9. A lack of any intent? Evidence shows that many framers and ratifiers simply went along with sections of the constitution not being sure what it meant, or not having time to determine it’s meaning, leaving it’s interpretation and meaning to be determined in the future. In fact, Federalists often intentionally avoided any specifics during the ratification debates so that those specifics couldn’t then be attacked and jeopardize the constitution’s ratification. Mr. Ghorum said on July 16 during the convention, in response to a charge by Mr. Butler that “The vagueness of the terms rendered it impossible for any precise judgment to be formed.” Mr. Ghorum replied: “The vagueness of the terms constitutes the propriety of them. We are now establishing general principles, to be extended hereafter into details which will be precise & explicit.” Senator Howard, author of the 14th Amendment, said “I don’t know what it means.” (…)
10. Internal inconsistency: Intent was to change with the times… Ironically, on this point there is a lot of historical evidence : there’s a good body of evidence that the original intent was that courts should not look to original intent, but that constitution should have evolving meaning. Edmund Randolph, a member of the Committee on Detail, provided written guidelines to guide the committee’s drafting process. One of the goals was “1. To insert essential principles only, lest the operations of government should be clogged by rendering those provisions permanent and unalterable, which ought to be accommodated to time and events.” also; Madison’s letter to Thomas Ritchie: “As a guide in expanding and applying the provisions of the Constitution, the debates and incidental decisions of the Convention can have no authoritative character.”
battle of the quotes
This is almost never indisputable evidence of original intent. In fact, it’s the OPPOSITE: There is almost always enough evidence (or lack of it) to support EITHER outcome of a case. “Trying to argue original intent is like trying to put all the water back into a dam that has broke.” Applying original intent pits libertarians against communitarians in a ________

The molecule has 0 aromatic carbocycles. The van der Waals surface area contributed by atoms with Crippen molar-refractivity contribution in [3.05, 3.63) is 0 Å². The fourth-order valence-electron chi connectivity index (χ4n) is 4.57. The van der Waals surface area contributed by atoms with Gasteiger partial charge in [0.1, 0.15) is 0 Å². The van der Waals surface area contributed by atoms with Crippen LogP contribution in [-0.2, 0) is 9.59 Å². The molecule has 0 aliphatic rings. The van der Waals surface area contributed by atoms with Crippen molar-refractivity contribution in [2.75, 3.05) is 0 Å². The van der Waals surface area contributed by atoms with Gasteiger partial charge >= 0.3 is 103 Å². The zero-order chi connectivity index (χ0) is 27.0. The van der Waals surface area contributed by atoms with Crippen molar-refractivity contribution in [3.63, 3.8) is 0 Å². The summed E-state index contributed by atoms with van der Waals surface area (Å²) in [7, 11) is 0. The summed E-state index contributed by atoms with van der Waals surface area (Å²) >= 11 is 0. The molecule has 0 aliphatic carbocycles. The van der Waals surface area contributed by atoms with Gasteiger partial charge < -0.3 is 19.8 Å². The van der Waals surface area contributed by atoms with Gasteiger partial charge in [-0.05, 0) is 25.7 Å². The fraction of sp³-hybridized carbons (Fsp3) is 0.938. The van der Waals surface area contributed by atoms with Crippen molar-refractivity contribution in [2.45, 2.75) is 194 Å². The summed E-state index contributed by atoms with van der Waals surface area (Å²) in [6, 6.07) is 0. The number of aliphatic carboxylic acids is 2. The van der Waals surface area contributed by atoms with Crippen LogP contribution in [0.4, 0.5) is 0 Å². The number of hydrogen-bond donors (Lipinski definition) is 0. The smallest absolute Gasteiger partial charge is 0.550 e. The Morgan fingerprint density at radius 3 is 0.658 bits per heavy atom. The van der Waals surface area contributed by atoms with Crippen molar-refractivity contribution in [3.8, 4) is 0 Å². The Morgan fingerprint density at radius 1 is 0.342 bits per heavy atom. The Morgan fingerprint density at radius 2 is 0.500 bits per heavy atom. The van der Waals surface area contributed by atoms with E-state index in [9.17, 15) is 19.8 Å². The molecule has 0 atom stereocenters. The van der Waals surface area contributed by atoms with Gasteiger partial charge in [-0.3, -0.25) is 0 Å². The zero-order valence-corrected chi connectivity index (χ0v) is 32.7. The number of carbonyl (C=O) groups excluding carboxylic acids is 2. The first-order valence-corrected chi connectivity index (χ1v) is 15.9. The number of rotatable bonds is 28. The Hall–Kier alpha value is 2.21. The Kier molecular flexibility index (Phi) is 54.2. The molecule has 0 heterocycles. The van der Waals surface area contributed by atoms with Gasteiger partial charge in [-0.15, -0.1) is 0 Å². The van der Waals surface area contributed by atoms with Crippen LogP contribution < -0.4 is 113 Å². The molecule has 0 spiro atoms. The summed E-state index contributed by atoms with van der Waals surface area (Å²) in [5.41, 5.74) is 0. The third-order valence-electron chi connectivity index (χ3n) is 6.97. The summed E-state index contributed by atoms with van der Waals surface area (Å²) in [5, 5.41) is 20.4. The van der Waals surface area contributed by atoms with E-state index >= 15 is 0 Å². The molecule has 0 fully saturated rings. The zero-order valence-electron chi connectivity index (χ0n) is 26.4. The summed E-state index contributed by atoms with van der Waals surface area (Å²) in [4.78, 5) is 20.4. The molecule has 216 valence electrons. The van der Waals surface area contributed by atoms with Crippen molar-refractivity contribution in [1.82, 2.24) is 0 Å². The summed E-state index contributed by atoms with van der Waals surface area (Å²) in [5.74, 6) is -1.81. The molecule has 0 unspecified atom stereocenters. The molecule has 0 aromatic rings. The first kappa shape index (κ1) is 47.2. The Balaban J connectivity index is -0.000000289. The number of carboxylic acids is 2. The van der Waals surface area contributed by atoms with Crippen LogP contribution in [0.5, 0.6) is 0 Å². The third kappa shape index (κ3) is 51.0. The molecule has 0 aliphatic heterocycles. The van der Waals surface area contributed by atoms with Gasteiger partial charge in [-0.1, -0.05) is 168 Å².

constitutional pragmatism
no one indisputably “correct” method of interpreting the constitution, so use whatever method reaches what seems to be the best result in the case.
principles of statutory construction (interpretation)
multi-volume treatises, but usually boils down to two steps:
1. “Plain Meaning” Not ALL constitutional or statutory provisions are vague. Some involve “BRIGHT-LINE rules” or “Bright-line distinction” e.g. Constitution: must be 35 to be president. Statute: must be 21 to drink alcohol; or response to lawsuit must be filed in 30 days.

2. Determine the “plain meaning”
A. Expressio unius est exclusio alterius. The expression of one thing is the exclusion of another.
City Ordinance: Residents may keep dogs or cats as household pets. Pot-bellied pig?

B. Ejusdem generis. Of the same kind/class/type.
City Ordinance: Residents may keep dogs, cats, or other household pets.Pot-bellied pig?

C. “May” = permissible; “shall” = required.

D. Don’t interpret a statute so as to render one of its provisions meaningless (as if it doesn’t exist).

plain meaning
Not ALL constitutional or statutory provisions are vague. A method for interpreting statutes in which the ordinary meaning of the statute’s language is examined.
bright-line rule (distinction)
Constitution: must be 35 to be president. Statute: must be 21 to drink alcohol; or response to lawsuit must be filed in 30 days. Often the use of numbers.
legislative purpose (intent)
Purpose behind the statute
Once a court interprets a constitution, statute, ordinance, regulation, or treaties, or issues a common law ruling, that case is_______
binding (controlling) precedent
must FOLLOW it because it’s in a court that is directly hierarchically superior to you. EX: supreme court of your state if you’re a state trial court; the U.S. Supreme Court is superior to all U.S. courts.
persuasive (nonbinding/noncontrolling)precedent
need not follow because it’s NOT in a court hierarchically superior to you. EX: other state’s supreme court (e.g. Louisiana judges are free to ignore decisions by all other 49 state supreme courts, even if they all agree.)
adhere to or practice
mark as different